The _Miranda's_ stores had not been injured by water, and when they had bee_ut on board, the _Arato_ was well fitted out for a long voyage. Leaving th_Miranda_ on the beach, with nothing in her of much value, the _Arato_ , which had cleared for Callao, and afterwards set out on a wild piratica_ruise, now made a third start, and set sail for a voyage to France. They ha_ood weather and tolerably fair winds, and before they entered the Straits o_agellan the captain had formulated a plan for the disposition of Garta.
"I don't know anything better to do with him," said he to Shirley and Burke,
"than to put him ashore at the Falkland Islands. We don't want to take him t_rance, for we would not know what to do with him after we got him there, and, as likely as not, he would swear a lot of lies against us as soon as he got o_hore. We can run within a league of Stanley harbor, and then, if the weathe_s good enough, we can put him in a boat, with something to eat and drink, an_et him row himself into port. We can give him money enough to support himsel_ntil he can procure work."
"But suppose there is a man-of-war in there," said Shirley, "he might sa_hings that would send her after us. He might not know where to say we got ou_reasure, but he could say we had stolen a Chilian vessel."
"I had thought of that," said the captain, "but nothing such a vagrant as h_s could say ought to give any cruiser the right to interfere with us when w_re sailing under the American flag. And when I go to France, nobody shall sa_hat I stole a vessel, for, if the owners of the _Arato_ can be found, the_hall be well paid for what use we have made of their schooner. I'll send he_ack to Valparaiso and let her be claimed."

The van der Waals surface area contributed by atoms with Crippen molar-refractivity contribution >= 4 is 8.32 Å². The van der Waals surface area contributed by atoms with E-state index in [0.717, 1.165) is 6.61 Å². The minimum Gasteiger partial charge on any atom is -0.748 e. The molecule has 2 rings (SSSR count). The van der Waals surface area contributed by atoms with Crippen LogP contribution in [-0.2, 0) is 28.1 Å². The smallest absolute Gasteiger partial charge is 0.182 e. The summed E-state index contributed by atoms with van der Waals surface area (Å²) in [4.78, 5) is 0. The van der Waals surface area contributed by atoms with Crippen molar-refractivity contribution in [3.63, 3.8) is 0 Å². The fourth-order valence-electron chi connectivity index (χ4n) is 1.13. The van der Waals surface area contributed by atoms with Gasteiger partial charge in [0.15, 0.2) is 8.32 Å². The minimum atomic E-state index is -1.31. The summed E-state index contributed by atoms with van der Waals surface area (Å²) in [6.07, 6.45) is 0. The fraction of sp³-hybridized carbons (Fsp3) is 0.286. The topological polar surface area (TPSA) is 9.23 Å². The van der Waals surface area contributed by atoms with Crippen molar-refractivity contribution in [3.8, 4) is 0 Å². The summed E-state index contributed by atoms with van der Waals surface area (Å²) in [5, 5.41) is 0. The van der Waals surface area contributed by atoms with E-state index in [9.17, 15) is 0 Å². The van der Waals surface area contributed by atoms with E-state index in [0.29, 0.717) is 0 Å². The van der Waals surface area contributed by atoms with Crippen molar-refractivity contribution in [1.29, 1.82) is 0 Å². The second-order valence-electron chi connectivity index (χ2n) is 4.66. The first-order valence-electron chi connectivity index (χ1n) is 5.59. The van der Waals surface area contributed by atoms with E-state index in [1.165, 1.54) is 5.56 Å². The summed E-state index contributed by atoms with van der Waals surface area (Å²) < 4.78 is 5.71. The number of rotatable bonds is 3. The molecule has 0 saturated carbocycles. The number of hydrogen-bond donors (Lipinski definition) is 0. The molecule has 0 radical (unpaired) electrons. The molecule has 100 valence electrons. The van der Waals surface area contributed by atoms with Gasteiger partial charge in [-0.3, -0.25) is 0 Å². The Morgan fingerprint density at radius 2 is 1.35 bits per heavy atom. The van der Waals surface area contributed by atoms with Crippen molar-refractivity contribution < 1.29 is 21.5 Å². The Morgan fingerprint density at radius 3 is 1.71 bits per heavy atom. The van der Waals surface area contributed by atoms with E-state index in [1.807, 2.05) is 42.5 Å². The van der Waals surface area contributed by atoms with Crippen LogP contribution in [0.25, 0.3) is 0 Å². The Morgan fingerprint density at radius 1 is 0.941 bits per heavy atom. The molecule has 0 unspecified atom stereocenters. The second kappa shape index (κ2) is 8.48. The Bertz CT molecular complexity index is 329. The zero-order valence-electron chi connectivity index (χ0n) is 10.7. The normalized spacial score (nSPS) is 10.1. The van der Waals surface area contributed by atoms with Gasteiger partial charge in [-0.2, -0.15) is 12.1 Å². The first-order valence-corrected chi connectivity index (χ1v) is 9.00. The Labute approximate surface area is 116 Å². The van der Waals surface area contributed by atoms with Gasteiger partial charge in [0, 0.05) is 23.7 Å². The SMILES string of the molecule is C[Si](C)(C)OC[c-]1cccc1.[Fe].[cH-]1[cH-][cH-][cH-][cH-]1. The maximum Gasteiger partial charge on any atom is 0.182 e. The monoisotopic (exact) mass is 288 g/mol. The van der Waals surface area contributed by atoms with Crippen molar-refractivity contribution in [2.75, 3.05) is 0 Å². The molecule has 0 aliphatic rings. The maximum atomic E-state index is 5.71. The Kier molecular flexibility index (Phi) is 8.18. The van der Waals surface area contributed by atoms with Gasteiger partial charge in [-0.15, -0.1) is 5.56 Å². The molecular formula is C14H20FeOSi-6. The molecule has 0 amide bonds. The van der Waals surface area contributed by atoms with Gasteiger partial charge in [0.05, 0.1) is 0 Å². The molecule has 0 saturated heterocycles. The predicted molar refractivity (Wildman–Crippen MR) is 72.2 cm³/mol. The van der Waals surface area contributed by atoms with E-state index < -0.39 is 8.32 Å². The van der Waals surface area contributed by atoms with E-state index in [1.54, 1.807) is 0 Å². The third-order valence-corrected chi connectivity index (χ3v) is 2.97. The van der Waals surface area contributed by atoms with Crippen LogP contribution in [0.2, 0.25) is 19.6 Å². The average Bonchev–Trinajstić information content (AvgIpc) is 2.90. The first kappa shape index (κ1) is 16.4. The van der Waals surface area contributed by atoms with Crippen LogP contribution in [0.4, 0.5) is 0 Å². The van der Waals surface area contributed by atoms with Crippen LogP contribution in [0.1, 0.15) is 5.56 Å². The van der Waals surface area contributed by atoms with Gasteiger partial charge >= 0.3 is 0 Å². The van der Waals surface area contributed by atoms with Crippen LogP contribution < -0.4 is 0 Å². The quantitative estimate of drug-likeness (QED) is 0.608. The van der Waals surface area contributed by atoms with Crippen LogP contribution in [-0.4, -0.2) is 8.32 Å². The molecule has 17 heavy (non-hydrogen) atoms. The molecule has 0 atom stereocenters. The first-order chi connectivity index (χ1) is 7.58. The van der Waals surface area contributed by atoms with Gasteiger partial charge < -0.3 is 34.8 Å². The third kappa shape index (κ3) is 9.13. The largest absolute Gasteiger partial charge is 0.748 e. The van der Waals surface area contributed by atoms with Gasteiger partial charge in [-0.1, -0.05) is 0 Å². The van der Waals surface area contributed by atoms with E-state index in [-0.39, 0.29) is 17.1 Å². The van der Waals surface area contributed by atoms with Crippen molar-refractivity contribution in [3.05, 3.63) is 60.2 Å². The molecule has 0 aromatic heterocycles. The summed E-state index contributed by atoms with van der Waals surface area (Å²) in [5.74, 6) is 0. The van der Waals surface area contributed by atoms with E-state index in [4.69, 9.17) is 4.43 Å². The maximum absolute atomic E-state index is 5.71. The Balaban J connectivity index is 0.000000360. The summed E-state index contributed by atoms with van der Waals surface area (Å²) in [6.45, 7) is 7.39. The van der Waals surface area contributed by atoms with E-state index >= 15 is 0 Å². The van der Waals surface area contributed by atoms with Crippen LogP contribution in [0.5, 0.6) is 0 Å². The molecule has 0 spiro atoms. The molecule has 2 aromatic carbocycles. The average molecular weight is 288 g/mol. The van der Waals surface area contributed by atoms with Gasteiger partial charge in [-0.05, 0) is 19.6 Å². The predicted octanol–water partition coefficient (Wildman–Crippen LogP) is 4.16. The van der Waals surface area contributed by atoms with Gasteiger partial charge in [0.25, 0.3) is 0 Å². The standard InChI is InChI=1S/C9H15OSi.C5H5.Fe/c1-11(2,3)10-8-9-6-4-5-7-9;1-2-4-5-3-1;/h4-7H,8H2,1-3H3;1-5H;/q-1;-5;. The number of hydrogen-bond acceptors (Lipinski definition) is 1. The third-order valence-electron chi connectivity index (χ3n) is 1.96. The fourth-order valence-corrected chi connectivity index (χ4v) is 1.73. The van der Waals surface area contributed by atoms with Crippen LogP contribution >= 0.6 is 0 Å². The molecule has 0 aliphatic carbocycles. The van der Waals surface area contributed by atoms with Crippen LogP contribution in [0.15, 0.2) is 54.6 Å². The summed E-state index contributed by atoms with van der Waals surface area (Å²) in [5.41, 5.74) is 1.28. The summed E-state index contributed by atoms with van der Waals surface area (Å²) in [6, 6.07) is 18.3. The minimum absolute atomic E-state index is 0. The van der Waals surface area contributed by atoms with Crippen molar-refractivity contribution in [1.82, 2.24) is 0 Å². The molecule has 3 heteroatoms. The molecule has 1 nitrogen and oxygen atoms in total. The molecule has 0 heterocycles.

"It is a ticklish business," said Burke, "but I don't know what else can b_one. It is a great pity I didn't know he was going to surrender when we ha_hat fight."
They had been in the Straits less than a week when Inkspot dreamed he was i_eaven. His ecstatic visions became so strong and vivid that they awakene_im, when he was not long in discovering the cause which had produced them.
The dimly lighted and quiet forecastle was permeated by a delightful smell o_pirituous liquor. Turning his eyes from right to left, in his endeavors t_nderstand this unusual odor of luxury, Inkspot perceived the man Gart_tanding on the other side of the forecastle, with a bottle in one hand and _ork in the other, and, as he looked, Garta raised the bottle to his mouth, threw back his head, and drank.
Inkspot greatly disliked this man. He had been one of the fellows who had ill- treated him when the _Arato_ sailed under Cardatas, and he fully agreed wit_is fellow-blacks that the scoundrel should have been shot. But now hi_eelings began to undergo a change. A man with a bottle of spirits might prov_o be an angel of mercy, a being of beneficence, and if he would share with _raving fellow-being his rare good fortune, why should not all feelings o_isapprobation be set aside? Inkspot could see no reason why they should no_e, and softly slipping from his hammock, he approached Garta.
"Give me. Give me, just little," he whispered.